The rebleeding or regrowth of cerebral aneurysms treated with a clip may possibly occur a long time after operation. The authors have experienced four such cases. The occurrence rate was 0.64% of all clipped aneurysms (691 cases) in our institute. The location of the aneurysms were, Acom A in two cases, distal ACA in one and BA tip in one; and all of them were initially operated on the chronic SAH stage, and were treated with spring clips. They showed good postoperative courses, but problems developed in 24-64 months (mean: 46.25 months) after the intial operations. In all cases another operation was then performed. From the findings of the second operation, we determined the causes to be as follows: 1) In two cases the clips had slipped out. At the first operation, it had not been possible to completely obliterate the necks of the aneurysms because of the need to avoid kinking the parent arteries, or to spare tightly adhering perforating arteries. The pulsative forces to the necks of the aneurysms over a long period seemed to have caused clip slipage. 2) In one case, abnormal aneurysmal dilatation was found in the neck beneath the clip, but the clip had not slipped out. The possible mechanism of the dilatation of the neck was thought to be similar to those of the two cases mentioned above. 3) In one case, a small new aneurysm was found adjacent to the clipped aneurysm. The reason for the appearance of this new aneurysm could not be determined. Many authors have reported possible reasons for the recurrences of clipped aneurysms and some methods to prevent such recurrences. From the facts we mentioned above, although it is a matter of course, we suggest that greater effort to isolate the neck of the aneurysm or to clip the isolated neck correctly is the best way to prevent recurrences. And if perfect neck clipping is not possible, additional, firm coating of the clipped aneurysm with appropriate materials should be performed.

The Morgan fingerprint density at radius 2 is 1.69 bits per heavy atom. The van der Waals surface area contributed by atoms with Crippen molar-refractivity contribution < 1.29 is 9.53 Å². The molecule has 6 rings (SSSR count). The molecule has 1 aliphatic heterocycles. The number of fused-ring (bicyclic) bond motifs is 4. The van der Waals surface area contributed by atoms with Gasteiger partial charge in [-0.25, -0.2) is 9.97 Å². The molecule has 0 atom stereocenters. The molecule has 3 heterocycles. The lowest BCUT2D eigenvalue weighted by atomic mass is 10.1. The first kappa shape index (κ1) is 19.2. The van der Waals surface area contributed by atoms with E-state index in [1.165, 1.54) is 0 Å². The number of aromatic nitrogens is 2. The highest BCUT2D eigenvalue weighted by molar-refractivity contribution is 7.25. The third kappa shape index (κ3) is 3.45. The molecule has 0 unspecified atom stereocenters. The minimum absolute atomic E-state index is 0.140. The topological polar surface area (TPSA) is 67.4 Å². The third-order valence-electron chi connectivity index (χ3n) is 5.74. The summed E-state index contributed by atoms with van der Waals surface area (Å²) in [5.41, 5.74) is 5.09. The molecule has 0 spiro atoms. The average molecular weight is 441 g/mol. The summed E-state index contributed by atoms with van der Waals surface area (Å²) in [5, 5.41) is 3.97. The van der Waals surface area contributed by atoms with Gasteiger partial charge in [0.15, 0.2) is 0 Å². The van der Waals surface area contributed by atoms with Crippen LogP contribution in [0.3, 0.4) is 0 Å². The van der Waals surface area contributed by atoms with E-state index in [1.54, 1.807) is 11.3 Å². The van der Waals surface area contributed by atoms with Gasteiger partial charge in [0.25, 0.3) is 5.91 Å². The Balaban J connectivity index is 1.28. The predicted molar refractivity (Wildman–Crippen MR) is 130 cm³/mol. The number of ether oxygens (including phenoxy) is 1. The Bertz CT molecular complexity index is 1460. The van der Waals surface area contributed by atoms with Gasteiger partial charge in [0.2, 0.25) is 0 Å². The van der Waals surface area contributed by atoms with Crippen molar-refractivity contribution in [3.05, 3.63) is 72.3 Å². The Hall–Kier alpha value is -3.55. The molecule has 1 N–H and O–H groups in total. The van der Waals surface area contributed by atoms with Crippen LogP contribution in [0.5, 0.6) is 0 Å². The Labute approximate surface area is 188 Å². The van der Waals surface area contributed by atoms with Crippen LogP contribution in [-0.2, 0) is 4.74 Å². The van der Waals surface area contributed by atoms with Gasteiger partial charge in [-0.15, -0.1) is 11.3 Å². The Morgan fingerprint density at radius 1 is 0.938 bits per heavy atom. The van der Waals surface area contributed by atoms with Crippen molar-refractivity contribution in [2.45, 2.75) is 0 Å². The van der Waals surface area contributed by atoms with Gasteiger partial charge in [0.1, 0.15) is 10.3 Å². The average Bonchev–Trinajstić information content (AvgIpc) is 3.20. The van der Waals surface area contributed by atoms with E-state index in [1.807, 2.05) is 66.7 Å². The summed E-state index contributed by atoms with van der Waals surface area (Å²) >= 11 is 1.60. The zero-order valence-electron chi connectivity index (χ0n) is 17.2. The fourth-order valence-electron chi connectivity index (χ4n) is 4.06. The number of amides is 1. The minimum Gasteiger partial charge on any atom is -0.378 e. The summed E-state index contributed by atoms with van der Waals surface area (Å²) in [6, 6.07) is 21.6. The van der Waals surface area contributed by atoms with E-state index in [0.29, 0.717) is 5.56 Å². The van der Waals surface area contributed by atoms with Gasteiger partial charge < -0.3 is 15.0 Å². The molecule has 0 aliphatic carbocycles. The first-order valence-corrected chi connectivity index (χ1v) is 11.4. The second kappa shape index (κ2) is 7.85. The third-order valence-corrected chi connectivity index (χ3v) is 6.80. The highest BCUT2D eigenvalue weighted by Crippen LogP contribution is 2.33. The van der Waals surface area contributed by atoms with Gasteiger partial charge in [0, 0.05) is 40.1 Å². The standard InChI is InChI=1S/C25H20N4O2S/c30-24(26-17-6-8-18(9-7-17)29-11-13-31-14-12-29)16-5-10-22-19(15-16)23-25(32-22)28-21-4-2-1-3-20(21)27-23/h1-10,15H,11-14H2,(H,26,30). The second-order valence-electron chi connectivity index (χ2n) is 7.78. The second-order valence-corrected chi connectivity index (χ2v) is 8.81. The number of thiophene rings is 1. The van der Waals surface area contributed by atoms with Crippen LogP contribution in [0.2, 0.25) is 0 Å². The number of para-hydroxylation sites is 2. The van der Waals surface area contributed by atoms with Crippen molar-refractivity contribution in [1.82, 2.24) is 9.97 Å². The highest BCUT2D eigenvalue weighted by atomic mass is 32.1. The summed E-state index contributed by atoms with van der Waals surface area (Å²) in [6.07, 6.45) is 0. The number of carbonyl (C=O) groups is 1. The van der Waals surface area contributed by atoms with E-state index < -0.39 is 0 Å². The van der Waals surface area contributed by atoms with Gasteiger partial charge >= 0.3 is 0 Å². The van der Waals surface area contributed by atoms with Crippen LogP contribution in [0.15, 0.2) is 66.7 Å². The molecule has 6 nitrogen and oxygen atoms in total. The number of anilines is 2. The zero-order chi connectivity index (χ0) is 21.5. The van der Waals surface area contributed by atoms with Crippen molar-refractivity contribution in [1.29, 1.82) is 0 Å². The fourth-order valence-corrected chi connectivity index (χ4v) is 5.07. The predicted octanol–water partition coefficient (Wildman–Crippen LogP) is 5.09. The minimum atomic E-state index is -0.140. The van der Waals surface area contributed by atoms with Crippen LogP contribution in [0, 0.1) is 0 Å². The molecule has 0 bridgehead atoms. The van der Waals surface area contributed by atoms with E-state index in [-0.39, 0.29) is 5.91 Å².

The authors have reported on 184 cases of aneurysms and have experienced rebleeding after clipping of the aneurysmal neck in seven cases. The causes of rebleeding in our series were local fragility in two (Case 1 and 3), HICH in two (Case 2 and 7), and new aneurysms in two (rt ACA in Case 5, It MCA in Case 6). The etiology was unknown in one (Case 4). This time we are reporting two cases of rebleeding after clipping of the aneurysmal neck due to rupture of new aneurysms in other cerebral arteries. Case 4. (45-years-old male): Rebleeding due to rupture of new aneurysm in the region of the right genu occurred 14 months after clipping of an aneurysmal neck of the right middle artery. Case 6. (51-years-old male): Rebleeding due to rupture of a right middle cerebral artery aneurysm occurred 11 years after clipping of an aneurysmal neck in the region of the left genu. In the former case, it seems that the changes of hemodynamic stress in addition to hypertension after occlusion of the right M1 due to vasospasm of the right middle cerebral artery were causative factors. Similarily in the later case, a mini-aneurysm of the right middle cerebral artery which was undiscovered previously by the usual cerebral angiography, grew larger and ruptured after 11 years.